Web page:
How to Find Hundreds of Editors Seeking Pitches on Twitter

Want to know how to find editors that are seeking pitches? If you’re a journalist or a freelance writer, of course you do! Sending pitches to the right editor is one of the fundamental parts of being a freelancer.

Today, I’m going to show you how to find hundreds of editors seeking pitches, including how to easily find their contact information and get to know their interests, so you can send a pitch they might actually be interested in.

Get ready, because you’re about to learn how to be a Twitter power user.

Seriously: Just a few months ago I was completely baffled by Twitter. I found it to be confusing and boring. A bad combo.

Fortunately, I’ve since learned how to make very good use of Twitter. It’s a valuable tool that you can use to connect with real editors who are commissioning articles every single day. I’m now, dare I say, a Twitter Power User.

By the end of this article, you can be a Twitter Power User too, using just a few simple techniques.

Let’s get started.

The first thing I recommend doing is creating a brand new Twitter account, just for your freelancing. Twitter makes it easy to have multiple accounts, so this shouldn’t be a big deal.

The main purpose of this account will be to “follow” only the editors that you may be interested in pitching. This is important later on, because it works directly in conjunction with Twitter’s search feature.

Don’t worry about creating that account just yet — if you’re like me, you’ll want to see the “goods” first.

So — Here’s the first strategy for finding editors on Twitter that you can pitch right away.

You’ll want to head over to Twitter, and start a new search. The search phrase to use should be

editor “pitch me”

Once you enter the search, you’ll then click on the “People” tab. This will then make sure it’s searching just the profiles of editors. Immediately, you’ll see a list of editors and their email addresses. It’s actually kind of magical, right!? Who knew it could be so easy to find editors and their contact information?

This is important: Please don’t pitch these editors! At least, not yet. As a friendly reminder, you have a lot of legwork to do before sending a pitch. That means carefully studying a publication, thinking about where your article will fit in the publication, and then thinking of a good idea for an article that you think the editor will like. Please watch this lecture  to learn how to pitch properly.

So, back to the search results above. In your new Twitter account, you should start following the editors that work for publications you’d like to be published in. This is an easy way to keep track of these editors in one central place.

Also — there are a few other search terms that you may want to try including:

  • editor commissioning
  • editor pitches
  • editor DMs open

Of course, in addition to the above search, you’ll want to add additional keywords to your search. For example, you might be a food writer. In that case, try the search food editor pitches. You’ll see a list of food editors open to pitches. Keep in mind that this doesn’t tend to work out well if you get too specific, because you’re just searching the short “profiles” that editors add to their Twitter accounts. Those tend to not have very many keywords. However, this is a great technique for broader topics.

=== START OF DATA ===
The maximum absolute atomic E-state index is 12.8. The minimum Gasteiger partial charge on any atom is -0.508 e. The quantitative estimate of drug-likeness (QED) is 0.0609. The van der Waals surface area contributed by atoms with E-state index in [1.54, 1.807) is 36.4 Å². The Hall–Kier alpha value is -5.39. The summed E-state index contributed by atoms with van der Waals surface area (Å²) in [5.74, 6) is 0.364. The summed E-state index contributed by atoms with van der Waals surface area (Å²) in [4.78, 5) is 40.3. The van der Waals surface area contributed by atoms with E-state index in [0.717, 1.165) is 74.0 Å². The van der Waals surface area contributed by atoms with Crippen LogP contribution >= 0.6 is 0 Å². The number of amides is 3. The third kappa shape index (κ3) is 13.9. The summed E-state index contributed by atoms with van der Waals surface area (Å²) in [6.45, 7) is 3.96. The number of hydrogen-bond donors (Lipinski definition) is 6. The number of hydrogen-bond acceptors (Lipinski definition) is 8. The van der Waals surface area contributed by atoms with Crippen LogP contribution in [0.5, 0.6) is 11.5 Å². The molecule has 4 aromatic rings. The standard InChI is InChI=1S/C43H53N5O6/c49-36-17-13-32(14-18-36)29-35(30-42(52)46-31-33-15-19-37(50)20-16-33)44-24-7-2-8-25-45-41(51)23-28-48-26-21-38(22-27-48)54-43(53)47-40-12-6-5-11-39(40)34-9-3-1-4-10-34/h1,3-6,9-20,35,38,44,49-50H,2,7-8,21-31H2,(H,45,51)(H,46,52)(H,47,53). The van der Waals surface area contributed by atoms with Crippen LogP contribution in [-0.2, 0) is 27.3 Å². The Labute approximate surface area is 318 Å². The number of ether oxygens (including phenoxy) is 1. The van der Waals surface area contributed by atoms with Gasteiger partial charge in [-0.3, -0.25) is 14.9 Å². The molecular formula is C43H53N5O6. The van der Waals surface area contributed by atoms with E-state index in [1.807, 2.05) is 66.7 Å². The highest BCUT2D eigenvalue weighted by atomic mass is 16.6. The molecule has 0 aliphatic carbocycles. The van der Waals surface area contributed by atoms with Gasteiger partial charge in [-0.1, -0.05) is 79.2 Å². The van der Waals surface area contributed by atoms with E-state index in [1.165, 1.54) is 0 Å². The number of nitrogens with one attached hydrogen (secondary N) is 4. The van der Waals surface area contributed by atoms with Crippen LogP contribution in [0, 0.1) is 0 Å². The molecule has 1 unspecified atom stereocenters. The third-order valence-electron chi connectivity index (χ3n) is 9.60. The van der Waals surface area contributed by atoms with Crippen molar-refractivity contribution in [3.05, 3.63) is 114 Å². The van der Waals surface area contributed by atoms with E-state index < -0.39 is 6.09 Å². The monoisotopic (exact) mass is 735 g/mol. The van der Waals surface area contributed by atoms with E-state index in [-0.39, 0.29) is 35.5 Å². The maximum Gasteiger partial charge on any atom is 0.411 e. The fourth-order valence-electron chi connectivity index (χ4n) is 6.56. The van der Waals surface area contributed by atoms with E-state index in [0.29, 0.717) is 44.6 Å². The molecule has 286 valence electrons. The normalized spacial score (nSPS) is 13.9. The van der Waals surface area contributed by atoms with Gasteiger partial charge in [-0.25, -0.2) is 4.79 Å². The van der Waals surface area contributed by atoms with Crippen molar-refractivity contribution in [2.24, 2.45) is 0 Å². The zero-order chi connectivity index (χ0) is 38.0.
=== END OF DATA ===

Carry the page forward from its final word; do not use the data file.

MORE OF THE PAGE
You can also use Twitter search to find editors for a publication you’re interested in writing for. Even if they don’t have contact information, this can be a useful way to learn about an editor’s interests. First, you’ll want to find the username of the publication, for example @businessinsider.  Once you’ve done that, simply use that “@” name in your search, along with the word “editor.” For example, here’s a huge list of editors for Business Insider.

Hopefully you’ve found this article to be helpful! I encourage you to spend some time exploring the search options onTwitter. See what appears for you. Don’t limit yourself to just the searches that I’ve listed above. Be persistent, try variations. (Many variations.) Some of them will work, others won’t. It just takes a few minutes, and is well worth the time.




Your Comments:

  1. Subramani says:

    Good tips. Thanks.

    • Macharia says:

      Thanks mentor for such wonderful ideas on how to get to the gold mine for contacting editors. Cograts.

  2. Leona says:

    This is great! Thanks so much for sharing this. I’ve been wondering how to search Twitter for editors looking for pitches. I’ll definitely give this a try.

  3. Angshuman Das says:

    Grateful for this. Thanks.

  4. Georges Fery says:

    Top Tips, Thanks. I write and publish 2K-4K-words stories in the U.S. and in the U.K., but need to expand my U.S “presence”. Any tips to focus my searches in my area, i.e. history of the cultures of the Americas, from their peopling to the arrival of the Europeans, i.e.architecture, major events, belief structures, etc… Thanks, Georges

  5. Richard Simpson says:

    Thanks a lot Jacob. Your efforts are much appreciated.
    Rich Simpson.

  6. Elizabeth O Mahony says:

    Terrific advice. Before reading this I was a Twitter sceptic. Not any more! Thanks

  7. Shilpa Gupte says:

    Thank you for these tips and all the information! Really a ray of hope for newbie writers like me! 🙂

  8. Eva Tortora says:

    Hi, what a wonderful article! Thank you so much! It is great, and good, and fabulous! Have a happy holiday!!!

  9. martin wanjiku says:

    very insightful

  10. Violet says:

    Hi, thanks for these tips. Question: should we also be tweeting with this account? Or are we using it for research purposes only?

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